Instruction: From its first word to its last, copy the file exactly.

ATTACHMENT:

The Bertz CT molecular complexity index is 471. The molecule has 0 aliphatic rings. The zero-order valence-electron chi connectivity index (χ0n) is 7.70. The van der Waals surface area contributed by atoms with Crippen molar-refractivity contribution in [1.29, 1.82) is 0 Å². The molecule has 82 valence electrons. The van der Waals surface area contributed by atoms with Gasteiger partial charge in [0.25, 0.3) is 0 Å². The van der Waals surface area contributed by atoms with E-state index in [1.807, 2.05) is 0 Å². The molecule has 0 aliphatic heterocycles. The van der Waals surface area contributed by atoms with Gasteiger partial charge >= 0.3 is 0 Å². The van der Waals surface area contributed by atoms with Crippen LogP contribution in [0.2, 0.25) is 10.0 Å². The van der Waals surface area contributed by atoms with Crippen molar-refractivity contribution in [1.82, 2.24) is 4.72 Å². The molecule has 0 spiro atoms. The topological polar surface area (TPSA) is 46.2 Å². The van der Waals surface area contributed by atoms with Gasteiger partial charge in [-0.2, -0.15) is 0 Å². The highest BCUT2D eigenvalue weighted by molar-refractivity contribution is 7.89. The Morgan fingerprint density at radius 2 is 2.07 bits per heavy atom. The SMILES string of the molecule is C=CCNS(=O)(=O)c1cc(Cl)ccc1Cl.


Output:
The Bertz CT molecular complexity index is 471. The molecule has 0 aliphatic rings. The zero-order valence-electron chi connectivity index (χ0n) is 7.70. The van der Waals surface area contributed by atoms with Crippen molar-refractivity contribution in [1.29, 1.82) is 0 Å². The molecule has 82 valence electrons. The van der Waals surface area contributed by atoms with Gasteiger partial charge in [0.25, 0.3) is 0 Å². The van der Waals surface area contributed by atoms with E-state index in [1.807, 2.05) is 0 Å². The molecule has 0 aliphatic heterocycles. The van der Waals surface area contributed by atoms with Gasteiger partial charge >= 0.3 is 0 Å². The van der Waals surface area contributed by atoms with Crippen LogP contribution in [0.2, 0.25) is 10.0 Å². The van der Waals surface area contributed by atoms with Crippen molar-refractivity contribution in [1.82, 2.24) is 4.72 Å². The molecule has 0 spiro atoms. The topological polar surface area (TPSA) is 46.2 Å². The van der Waals surface area contributed by atoms with Gasteiger partial charge in [-0.2, -0.15) is 0 Å². The highest BCUT2D eigenvalue weighted by molar-refractivity contribution is 7.89. The Morgan fingerprint density at radius 2 is 2.07 bits per heavy atom. The SMILES string of the molecule is C=CCNS(=O)(=O)c1cc(Cl)ccc1Cl.